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Meet and interact with EAPA members!

Prof. Maria Victoria del Barrio Gándara, Ph.D.

(Universidad Nacional de Educación a Distancia, Spain)

Currently, I am working on validating and updating the Children Depression Inventory (CDI-2) and studying how Spanish psychologists are doing assessments (see ​​​​​ResearchGate).

Acknowledgment: If I could give out a prize for outstanding work in the domain of Psychological Assessment I would give it to Leonard Carmichael, whose Manual of Child Psychology, edited at the beginning of the thirties, contains studies relevant to this day. 

Favorite test or measure: SENA.

How can psychological assessment improve?
In my opinion, assessment, a topic now post-maturity, has suffered a sort of crisis. The DSM and ICD provided us with a ‘dictionary’, but many voices have been raised to say they aren't "all-knowing". Another problem is the use of some ‘empty content terms’ due to fashions.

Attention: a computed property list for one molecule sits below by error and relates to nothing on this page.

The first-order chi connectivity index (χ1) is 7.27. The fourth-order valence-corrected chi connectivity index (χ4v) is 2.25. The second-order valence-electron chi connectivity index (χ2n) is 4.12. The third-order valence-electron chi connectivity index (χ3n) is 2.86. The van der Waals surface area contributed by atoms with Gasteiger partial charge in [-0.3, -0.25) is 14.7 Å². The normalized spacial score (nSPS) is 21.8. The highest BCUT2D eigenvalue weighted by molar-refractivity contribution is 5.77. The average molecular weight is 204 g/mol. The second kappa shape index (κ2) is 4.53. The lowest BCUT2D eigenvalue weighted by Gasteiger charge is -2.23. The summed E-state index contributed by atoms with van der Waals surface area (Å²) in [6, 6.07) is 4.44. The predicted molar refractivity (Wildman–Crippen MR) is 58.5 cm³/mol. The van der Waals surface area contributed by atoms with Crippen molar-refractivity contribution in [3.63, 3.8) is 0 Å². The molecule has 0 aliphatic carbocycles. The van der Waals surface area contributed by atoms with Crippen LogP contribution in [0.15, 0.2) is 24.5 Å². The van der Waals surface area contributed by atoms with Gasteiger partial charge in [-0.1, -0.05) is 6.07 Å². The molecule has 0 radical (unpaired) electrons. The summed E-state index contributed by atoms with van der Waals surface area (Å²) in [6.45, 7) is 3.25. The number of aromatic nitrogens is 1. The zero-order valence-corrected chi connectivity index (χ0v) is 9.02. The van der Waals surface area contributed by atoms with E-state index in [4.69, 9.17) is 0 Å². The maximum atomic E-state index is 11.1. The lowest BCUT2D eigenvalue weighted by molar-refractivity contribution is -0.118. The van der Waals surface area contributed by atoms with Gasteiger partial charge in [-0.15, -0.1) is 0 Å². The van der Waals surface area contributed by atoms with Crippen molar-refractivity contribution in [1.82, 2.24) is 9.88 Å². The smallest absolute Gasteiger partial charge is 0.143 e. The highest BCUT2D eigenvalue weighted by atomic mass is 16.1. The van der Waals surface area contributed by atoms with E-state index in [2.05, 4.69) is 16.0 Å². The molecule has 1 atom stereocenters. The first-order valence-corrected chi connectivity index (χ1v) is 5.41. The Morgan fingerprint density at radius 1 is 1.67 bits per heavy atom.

Suggested papers:
Child and Adolescent Depression: A Review of Theories, Evaluation Instruments, Prevention Programs, and Treatment. 
Adolescents' self-reported problems a predictor of psychopathology in adulthood: 10-year follow-up study.
Las Ideas equivocadas sobre la depresión infantil y juvenil.

Kay Brauer, M.Sc.

(Martin-Luther-Universität Halle-Wittenberg, Germany)

Currently, I am working on a larger study that examines the overlap and distinctiveness between adult playfulness and creativity, with the latter being assessed by an array of methods, like self- and peer reports and semi-objective situational judgment tests. Other current projects include a study on the influence of item response formats on the magnitude of self-other agreement coefficients in interpersonal perception research and a replication and extension of my study on the perception of adult playfulness from short textual self-descriptions.

Favorite tests or measures: 
LPS-2 and Deese-Roediger-McDermott paradigm